On the tartan farm

Ahead of Scotland’s referendum on Thursday, a vivid night-time celebration of the country’s most famous pattern style has been unveiled on a farm near Edinburgh. Created by street artists TrenchOne, Elph and Purshone a giant projection covers a house, a barn and group of log cabins in what can only be described as tartan light

Ahead of Scotland’s referendum on Thursday, a vivid night-time celebration of the country’s most famous pattern style has been unveiled on a farm near Edinburgh. Created by street artists TrenchOne, Elph and Purshone a giant projection covers a house, a barn and group of log cabins in what can only be described as tartan light…

Leyden Farm in West Lothian has been transformed using projection mapping in a project conceived and commissioned by event company mclcreate. The effect is to drench the farm buildings in some particularly adventurous tartan patterning (which reminded me of the old joke about sending an apprentice to the shop for tartan paint – and a left handed hammer, a bubble for the spirit level while they’re at it).

The artists – real names Ross Blair, Brian Mcfeely and Craig Robertson – apparently spent months devising the installation and collaborated with filmmaker Mike Guest and musician Jenifer Austin as the art collective Projector Club.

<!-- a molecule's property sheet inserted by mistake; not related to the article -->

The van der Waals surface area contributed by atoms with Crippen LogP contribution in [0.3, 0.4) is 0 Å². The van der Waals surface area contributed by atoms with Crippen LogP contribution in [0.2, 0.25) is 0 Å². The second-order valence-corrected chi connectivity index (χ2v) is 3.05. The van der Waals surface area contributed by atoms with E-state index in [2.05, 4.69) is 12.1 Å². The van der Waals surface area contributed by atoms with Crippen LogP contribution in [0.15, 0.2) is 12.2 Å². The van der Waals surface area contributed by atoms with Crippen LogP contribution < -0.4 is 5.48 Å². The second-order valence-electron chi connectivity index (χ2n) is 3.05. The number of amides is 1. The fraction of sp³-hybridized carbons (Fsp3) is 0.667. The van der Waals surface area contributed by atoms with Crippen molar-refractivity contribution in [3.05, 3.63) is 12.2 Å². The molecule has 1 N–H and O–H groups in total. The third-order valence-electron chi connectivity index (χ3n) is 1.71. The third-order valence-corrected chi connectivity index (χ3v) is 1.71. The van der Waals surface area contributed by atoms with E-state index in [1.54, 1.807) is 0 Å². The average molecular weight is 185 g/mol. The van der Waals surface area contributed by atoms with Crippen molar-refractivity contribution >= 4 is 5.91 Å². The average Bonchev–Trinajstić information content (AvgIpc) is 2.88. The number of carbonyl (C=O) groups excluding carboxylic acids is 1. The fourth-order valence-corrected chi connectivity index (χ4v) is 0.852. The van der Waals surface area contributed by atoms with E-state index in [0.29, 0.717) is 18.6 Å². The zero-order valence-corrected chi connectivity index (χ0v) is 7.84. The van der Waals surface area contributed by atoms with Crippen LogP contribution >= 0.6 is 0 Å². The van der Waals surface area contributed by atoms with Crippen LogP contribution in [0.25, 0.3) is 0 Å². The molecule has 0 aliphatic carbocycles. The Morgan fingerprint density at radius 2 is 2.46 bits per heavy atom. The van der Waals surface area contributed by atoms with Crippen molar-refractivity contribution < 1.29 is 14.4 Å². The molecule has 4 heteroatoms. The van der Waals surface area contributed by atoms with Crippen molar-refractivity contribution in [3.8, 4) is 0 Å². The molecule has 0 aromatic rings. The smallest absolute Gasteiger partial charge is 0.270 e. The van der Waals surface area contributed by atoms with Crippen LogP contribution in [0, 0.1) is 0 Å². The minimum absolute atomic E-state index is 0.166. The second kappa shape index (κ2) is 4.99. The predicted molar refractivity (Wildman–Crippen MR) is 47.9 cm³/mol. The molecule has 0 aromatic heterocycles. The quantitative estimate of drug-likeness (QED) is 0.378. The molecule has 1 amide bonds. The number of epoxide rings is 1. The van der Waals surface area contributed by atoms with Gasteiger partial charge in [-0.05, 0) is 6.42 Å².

While the majority of the politically-motivated visual statements in recent weeks have made use of the two words at the centre of the Scottish referendum – with the Yes vote seemingly outplaying the No in terms of ambition: see the giant ‘Yes’ on the rock beneath Edinburgh Castle – the creators claim that the new installation wasn’t made in support of either the standpoint and is simply a celebration of Scotland’s past and its future.

Also involved with the project was Andy Stentiford (funktion creep); projectionist Jason Vagionakis (mclcreate senior tech); with technical logistics by Stuart Holligan (mclcreate warehouse supervisor).

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